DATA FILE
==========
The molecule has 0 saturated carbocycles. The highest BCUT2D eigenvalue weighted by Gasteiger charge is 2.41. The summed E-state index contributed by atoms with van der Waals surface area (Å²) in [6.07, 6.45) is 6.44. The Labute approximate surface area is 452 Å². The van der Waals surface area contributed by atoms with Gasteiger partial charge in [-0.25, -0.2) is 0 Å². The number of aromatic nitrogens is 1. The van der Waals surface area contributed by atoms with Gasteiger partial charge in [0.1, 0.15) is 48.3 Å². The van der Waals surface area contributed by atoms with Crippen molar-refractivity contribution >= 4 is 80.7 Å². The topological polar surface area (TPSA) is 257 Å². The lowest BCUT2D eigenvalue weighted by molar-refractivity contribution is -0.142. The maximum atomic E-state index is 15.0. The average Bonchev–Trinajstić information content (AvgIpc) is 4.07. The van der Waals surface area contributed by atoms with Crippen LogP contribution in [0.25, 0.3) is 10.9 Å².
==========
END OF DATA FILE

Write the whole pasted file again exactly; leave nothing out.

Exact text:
The molecule has 0 saturated carbocycles. The highest BCUT2D eigenvalue weighted by Gasteiger charge is 2.41. The summed E-state index contributed by atoms with van der Waals surface area (Å²) in [6.07, 6.45) is 6.44. The Labute approximate surface area is 452 Å². The van der Waals surface area contributed by atoms with Gasteiger partial charge in [-0.25, -0.2) is 0 Å². The number of aromatic nitrogens is 1. The van der Waals surface area contributed by atoms with Gasteiger partial charge in [0.1, 0.15) is 48.3 Å². The van der Waals surface area contributed by atoms with Crippen molar-refractivity contribution >= 4 is 80.7 Å². The topological polar surface area (TPSA) is 257 Å². The lowest BCUT2D eigenvalue weighted by molar-refractivity contribution is -0.142. The maximum atomic E-state index is 15.0. The average Bonchev–Trinajstić information content (AvgIpc) is 4.07. The van der Waals surface area contributed by atoms with Crippen LogP contribution in [0.25, 0.3) is 10.9 Å².